Eva and Depression

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Eva and Depression

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Postby Sachi » Sat Apr 30, 2016 3:38 am

I sort of wanted to start a discussion about Eva in general and how it addresses depression. It's no secret that Anno used Eva as a creative vehicle to channel his own struggles, and as someone who also struggles with depression, I find it interesting how well he was able express it through his art. I've grown up with Eva since my early teens, yet as an adult I find that Eva relates to me on a much more profound level than it ever has before. Q happened to come out around a time in my life where I could relate to Shinji the most, and I still find myself in his position.

Depression is a funny thing. One's very own view of the world becomes distorted to an extent, fueled by crippling self-doubt and perpetuated by failure, to the point where their outlook becomes a fantasy. They begin to believe these terrible things about themselves, which lends to believing other crazy things. Eva presents to us a young man thrust into a world of his very own fantasy, the reality that his depression created for himself, wherein the challenges he faces are personified by gigantic monsters and Instrumentality is ultimately a metaphor for suicide. I won't get too much into the Freudian implications of the robot he pilots being his mother now, but perhaps that's something we can explore later.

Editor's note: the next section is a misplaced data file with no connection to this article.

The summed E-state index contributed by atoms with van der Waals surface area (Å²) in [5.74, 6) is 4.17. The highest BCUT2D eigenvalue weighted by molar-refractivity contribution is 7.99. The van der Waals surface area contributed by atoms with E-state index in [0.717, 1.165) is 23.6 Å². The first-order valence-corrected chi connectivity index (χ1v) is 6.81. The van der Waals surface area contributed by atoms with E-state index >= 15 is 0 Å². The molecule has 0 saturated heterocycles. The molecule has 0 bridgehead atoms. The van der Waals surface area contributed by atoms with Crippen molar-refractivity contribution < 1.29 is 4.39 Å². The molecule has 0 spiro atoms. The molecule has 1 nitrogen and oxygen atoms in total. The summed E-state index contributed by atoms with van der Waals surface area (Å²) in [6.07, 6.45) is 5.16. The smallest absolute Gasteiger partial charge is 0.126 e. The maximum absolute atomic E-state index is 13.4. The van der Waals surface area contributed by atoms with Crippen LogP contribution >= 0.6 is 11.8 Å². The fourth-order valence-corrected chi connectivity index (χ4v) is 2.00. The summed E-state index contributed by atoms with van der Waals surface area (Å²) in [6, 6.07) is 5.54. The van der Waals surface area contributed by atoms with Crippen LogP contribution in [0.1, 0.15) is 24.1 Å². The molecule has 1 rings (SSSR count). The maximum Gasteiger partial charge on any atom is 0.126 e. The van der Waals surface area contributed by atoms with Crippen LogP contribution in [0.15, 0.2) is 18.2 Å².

Now don't get me wrong; I don't mean to suggest the theory that says the entirety of Eva happened in Shinji's head. However, the allegory is certainly present. Episode 03 is one obvious example: Shinji opened his entry plug to Kensuke and Toji and let them inside; subsequently they were able to see how he struggles in the Eva, and afterward the three became best friends. Only once Shinji opened up was he able to make any friends. Eva as a whole is an allegory for the challenges of being a human living in a world among other humans.

As the series progresses, Shinji's fantasy becomes darker as his depression becomes worse. He closes himself off by retreating into his room and shutting the world out with his headphones (similary, Asuka does the same with video games). Ultimately, it comes down to Instrumentality: does he go full fantasy, or does he find a way to cope with real life? EoE really hammers home how the prior option might as well be equivalent to suicide, yet it is also honest about the cruel nature of reality.

And basically that's what it comes down to for anybody struggling with depression. Can I accept that the world may be a shitty place and that I may be a shitty person, but even so there are still things worth living for, things I can do to change my position or my outlook, and so I had better learn how to live now while I have the chance; or do I choose the other path of retreating into my fantasy, creating a bubble of isolation around myself, and just waiting (or not waiting) to die?

Eva does a really good job at identifying with that struggle as well as giving some advice in properly addressing it. These aren't just things that Anno had to write to tell himself; they are things that can relate to everybody. I've personally benefited from repeating to myself some of the lessons prescribed by the show, and as I've grown into an adult, I find myself experiencing these struggles in different lights. Eva isn't just another robot show and it's existence is far more valuable than sheer entertainment.
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Re: Eva and Depression